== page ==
A better copyright reform for education
EIFL joins advocates of quality education to call for a better copyright reform in Europe

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Libraries provide essential access to a wide range of information resources for teaching, education and research.

In 2016, libraries globally were set to spend 30 billion USD on books, journals, databases and other information resources, mostly paid from public funds. So when it comes to using the resources, libraries want fair access for their users, reasonable ability to reuse the material and value for taxpayer money. That’s why EIFL has joined a call by 34 organizations representing education, libraries and an open internet for a better copyright reform for education in Europe.

On 7 February 2017, COMMUNIA, a European network that advocates for policies that expand the digital public domain, sent a joint letter to Members of the European Parliament (MEPs) who are currently scrutinizing copyright reform proposals issued by the European Commision in September 2016.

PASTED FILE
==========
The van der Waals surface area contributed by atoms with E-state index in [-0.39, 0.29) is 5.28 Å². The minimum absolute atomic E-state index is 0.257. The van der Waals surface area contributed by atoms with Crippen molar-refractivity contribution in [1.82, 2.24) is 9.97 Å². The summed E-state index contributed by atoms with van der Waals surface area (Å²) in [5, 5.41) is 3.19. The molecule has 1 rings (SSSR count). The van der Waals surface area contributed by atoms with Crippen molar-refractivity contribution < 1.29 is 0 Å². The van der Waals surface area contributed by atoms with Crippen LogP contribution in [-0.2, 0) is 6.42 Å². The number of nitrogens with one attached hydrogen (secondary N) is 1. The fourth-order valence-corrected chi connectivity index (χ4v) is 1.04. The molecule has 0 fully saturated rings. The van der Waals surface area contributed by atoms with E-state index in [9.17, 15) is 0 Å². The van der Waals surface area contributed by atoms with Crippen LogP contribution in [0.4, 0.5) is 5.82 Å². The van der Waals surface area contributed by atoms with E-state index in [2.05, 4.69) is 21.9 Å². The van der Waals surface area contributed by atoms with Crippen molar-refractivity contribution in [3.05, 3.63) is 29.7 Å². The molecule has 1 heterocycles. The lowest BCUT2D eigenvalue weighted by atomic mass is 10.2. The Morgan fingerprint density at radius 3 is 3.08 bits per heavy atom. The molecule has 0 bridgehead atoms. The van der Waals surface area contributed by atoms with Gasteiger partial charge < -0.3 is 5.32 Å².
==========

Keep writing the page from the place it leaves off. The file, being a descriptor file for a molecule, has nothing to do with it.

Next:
The letter asks MEPs to consider three key recommendations to ensure that the copyright reforms really support education. The recommendations request that -

  • references to licences are deleted from the proposed new education exception;
  • beneficiaries of the exception are broadened to include all persons and entities providing an educational activity, and
  • the artificial barrier created in the proposal between digital and printed resources is lifted.

Libraries are synonymous with learning. Whether studying for a university degree, a professional qualification or supporting a new curriculum, academic libraries provide essential access to a wide range of information resources for teaching, education and research.

Public and community libraries provide extensive support for informal learning, recognized by European governments as playing an important role in enhancing employability and mobility, through programmes that develop business and job skills, encourage digital literacy, and promote a lifelong love of reading.

The plans to modernize European Union copyright rules for education are good. But to really work, they need to be better. EIFL supports copyright laws that properly facilitate day-to-day educational activities, and maximize the use of library learning resources.

Read the joint letter sent by COMMUNIA here.

Blog post by COMMUNIA: Clear statement from educational sector: we need a better copyright reform.

Read how public libraries working with EIFL in Africa, Europe, and Latin America contribute to education, economic well-being, social inclusion and literacy.